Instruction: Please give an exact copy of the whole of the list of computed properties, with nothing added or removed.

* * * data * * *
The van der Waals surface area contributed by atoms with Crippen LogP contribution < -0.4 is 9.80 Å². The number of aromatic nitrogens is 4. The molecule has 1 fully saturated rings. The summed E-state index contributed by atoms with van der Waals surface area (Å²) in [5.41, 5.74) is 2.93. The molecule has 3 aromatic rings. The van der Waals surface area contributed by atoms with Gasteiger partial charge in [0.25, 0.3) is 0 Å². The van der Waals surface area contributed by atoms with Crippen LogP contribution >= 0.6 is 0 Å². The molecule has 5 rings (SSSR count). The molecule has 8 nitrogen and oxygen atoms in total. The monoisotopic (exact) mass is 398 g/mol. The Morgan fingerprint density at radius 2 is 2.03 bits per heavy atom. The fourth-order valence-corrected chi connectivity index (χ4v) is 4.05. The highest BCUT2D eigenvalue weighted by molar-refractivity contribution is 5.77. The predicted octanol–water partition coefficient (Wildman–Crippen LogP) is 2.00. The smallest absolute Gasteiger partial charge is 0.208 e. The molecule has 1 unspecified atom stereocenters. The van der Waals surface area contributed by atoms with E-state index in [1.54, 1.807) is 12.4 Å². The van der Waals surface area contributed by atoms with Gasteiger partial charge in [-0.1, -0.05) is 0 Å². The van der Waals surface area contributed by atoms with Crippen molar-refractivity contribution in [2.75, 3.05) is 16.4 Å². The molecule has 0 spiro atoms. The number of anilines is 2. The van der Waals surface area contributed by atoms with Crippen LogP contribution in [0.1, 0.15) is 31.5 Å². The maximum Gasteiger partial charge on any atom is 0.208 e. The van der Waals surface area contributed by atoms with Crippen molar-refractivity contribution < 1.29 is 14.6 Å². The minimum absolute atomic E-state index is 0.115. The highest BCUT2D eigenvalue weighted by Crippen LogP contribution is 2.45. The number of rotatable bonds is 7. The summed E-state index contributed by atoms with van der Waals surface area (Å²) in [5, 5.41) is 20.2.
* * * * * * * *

The van der Waals surface area contributed by atoms with Crippen LogP contribution < -0.4 is 9.80 Å². The number of aromatic nitrogens is 4. The molecule has 1 fully saturated rings. The summed E-state index contributed by atoms with van der Waals surface area (Å²) in [5.41, 5.74) is 2.93. The molecule has 3 aromatic rings. The van der Waals surface area contributed by atoms with Gasteiger partial charge in [0.25, 0.3) is 0 Å². The van der Waals surface area contributed by atoms with Crippen LogP contribution >= 0.6 is 0 Å². The molecule has 5 rings (SSSR count). The molecule has 8 nitrogen and oxygen atoms in total. The monoisotopic (exact) mass is 398 g/mol. The Morgan fingerprint density at radius 2 is 2.03 bits per heavy atom. The fourth-order valence-corrected chi connectivity index (χ4v) is 4.05. The highest BCUT2D eigenvalue weighted by molar-refractivity contribution is 5.77. The predicted octanol–water partition coefficient (Wildman–Crippen LogP) is 2.00. The smallest absolute Gasteiger partial charge is 0.208 e. The molecule has 1 unspecified atom stereocenters. The van der Waals surface area contributed by atoms with E-state index in [1.54, 1.807) is 12.4 Å². The van der Waals surface area contributed by atoms with Gasteiger partial charge in [-0.1, -0.05) is 0 Å². The van der Waals surface area contributed by atoms with Crippen molar-refractivity contribution in [2.75, 3.05) is 16.4 Å². The molecule has 0 spiro atoms. The number of anilines is 2. The van der Waals surface area contributed by atoms with Crippen LogP contribution in [0.1, 0.15) is 31.5 Å². The maximum Gasteiger partial charge on any atom is 0.208 e. The van der Waals surface area contributed by atoms with Crippen molar-refractivity contribution < 1.29 is 14.6 Å². The minimum absolute atomic E-state index is 0.115. The highest BCUT2D eigenvalue weighted by Crippen LogP contribution is 2.45. The number of rotatable bonds is 7. The summed E-state index contributed by atoms with van der Waals surface area (Å²) in [5, 5.41) is 20.2.